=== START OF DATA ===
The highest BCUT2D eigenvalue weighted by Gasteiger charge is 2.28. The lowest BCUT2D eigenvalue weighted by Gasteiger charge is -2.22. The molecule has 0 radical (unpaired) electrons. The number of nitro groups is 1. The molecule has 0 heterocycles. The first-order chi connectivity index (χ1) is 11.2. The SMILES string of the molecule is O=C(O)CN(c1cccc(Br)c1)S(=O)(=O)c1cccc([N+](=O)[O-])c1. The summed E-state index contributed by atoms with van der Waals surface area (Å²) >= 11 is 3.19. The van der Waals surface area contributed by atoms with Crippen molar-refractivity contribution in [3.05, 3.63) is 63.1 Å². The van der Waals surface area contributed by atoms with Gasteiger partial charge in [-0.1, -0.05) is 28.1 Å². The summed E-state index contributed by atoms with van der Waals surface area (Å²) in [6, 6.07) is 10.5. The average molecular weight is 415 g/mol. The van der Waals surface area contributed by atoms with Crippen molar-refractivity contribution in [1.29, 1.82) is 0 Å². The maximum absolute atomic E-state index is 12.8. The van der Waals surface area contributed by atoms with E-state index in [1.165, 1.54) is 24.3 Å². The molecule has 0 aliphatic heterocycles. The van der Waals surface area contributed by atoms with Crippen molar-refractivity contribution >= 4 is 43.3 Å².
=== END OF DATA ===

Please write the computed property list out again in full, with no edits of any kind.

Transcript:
The highest BCUT2D eigenvalue weighted by Gasteiger charge is 2.28. The lowest BCUT2D eigenvalue weighted by Gasteiger charge is -2.22. The molecule has 0 radical (unpaired) electrons. The number of nitro groups is 1. The molecule has 0 heterocycles. The first-order chi connectivity index (χ1) is 11.2. The SMILES string of the molecule is O=C(O)CN(c1cccc(Br)c1)S(=O)(=O)c1cccc([N+](=O)[O-])c1. The summed E-state index contributed by atoms with van der Waals surface area (Å²) >= 11 is 3.19. The van der Waals surface area contributed by atoms with Crippen molar-refractivity contribution in [3.05, 3.63) is 63.1 Å². The van der Waals surface area contributed by atoms with Gasteiger partial charge in [-0.1, -0.05) is 28.1 Å². The summed E-state index contributed by atoms with van der Waals surface area (Å²) in [6, 6.07) is 10.5. The average molecular weight is 415 g/mol. The van der Waals surface area contributed by atoms with Crippen molar-refractivity contribution in [1.29, 1.82) is 0 Å². The maximum absolute atomic E-state index is 12.8. The van der Waals surface area contributed by atoms with E-state index in [1.165, 1.54) is 24.3 Å². The molecule has 0 aliphatic heterocycles. The van der Waals surface area contributed by atoms with Crippen molar-refractivity contribution >= 4 is 43.3 Å².